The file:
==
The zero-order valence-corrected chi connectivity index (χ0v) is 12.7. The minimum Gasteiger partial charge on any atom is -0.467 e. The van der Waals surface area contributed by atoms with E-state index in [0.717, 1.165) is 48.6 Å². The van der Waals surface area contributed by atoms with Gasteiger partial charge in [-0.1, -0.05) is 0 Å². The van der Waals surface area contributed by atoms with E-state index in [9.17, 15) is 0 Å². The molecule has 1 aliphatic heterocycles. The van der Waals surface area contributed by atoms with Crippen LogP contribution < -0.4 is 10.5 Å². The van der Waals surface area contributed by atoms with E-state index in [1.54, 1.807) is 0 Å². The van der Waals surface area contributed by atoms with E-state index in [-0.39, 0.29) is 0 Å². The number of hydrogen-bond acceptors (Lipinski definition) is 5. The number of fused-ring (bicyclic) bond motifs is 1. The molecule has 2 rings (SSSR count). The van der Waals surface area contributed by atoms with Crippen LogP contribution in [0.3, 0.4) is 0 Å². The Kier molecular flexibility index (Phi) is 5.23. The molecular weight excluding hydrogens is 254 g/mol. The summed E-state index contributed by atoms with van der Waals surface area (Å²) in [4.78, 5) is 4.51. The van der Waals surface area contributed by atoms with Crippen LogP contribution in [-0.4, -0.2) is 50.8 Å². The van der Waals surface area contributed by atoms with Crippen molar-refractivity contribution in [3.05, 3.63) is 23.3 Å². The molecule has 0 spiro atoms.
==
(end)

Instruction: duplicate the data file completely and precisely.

The zero-order valence-corrected chi connectivity index (χ0v) is 12.7. The minimum Gasteiger partial charge on any atom is -0.467 e. The van der Waals surface area contributed by atoms with E-state index in [0.717, 1.165) is 48.6 Å². The van der Waals surface area contributed by atoms with Gasteiger partial charge in [-0.1, -0.05) is 0 Å². The van der Waals surface area contributed by atoms with E-state index in [9.17, 15) is 0 Å². The molecule has 1 aliphatic heterocycles. The van der Waals surface area contributed by atoms with Crippen LogP contribution < -0.4 is 10.5 Å². The van der Waals surface area contributed by atoms with E-state index in [1.54, 1.807) is 0 Å². The van der Waals surface area contributed by atoms with E-state index in [-0.39, 0.29) is 0 Å². The number of hydrogen-bond acceptors (Lipinski definition) is 5. The number of fused-ring (bicyclic) bond motifs is 1. The molecule has 2 rings (SSSR count). The van der Waals surface area contributed by atoms with Crippen LogP contribution in [0.3, 0.4) is 0 Å². The Kier molecular flexibility index (Phi) is 5.23. The molecular weight excluding hydrogens is 254 g/mol. The summed E-state index contributed by atoms with van der Waals surface area (Å²) in [4.78, 5) is 4.51. The van der Waals surface area contributed by atoms with Crippen LogP contribution in [-0.4, -0.2) is 50.8 Å². The van der Waals surface area contributed by atoms with Crippen molar-refractivity contribution in [3.05, 3.63) is 23.3 Å². The molecule has 0 spiro atoms.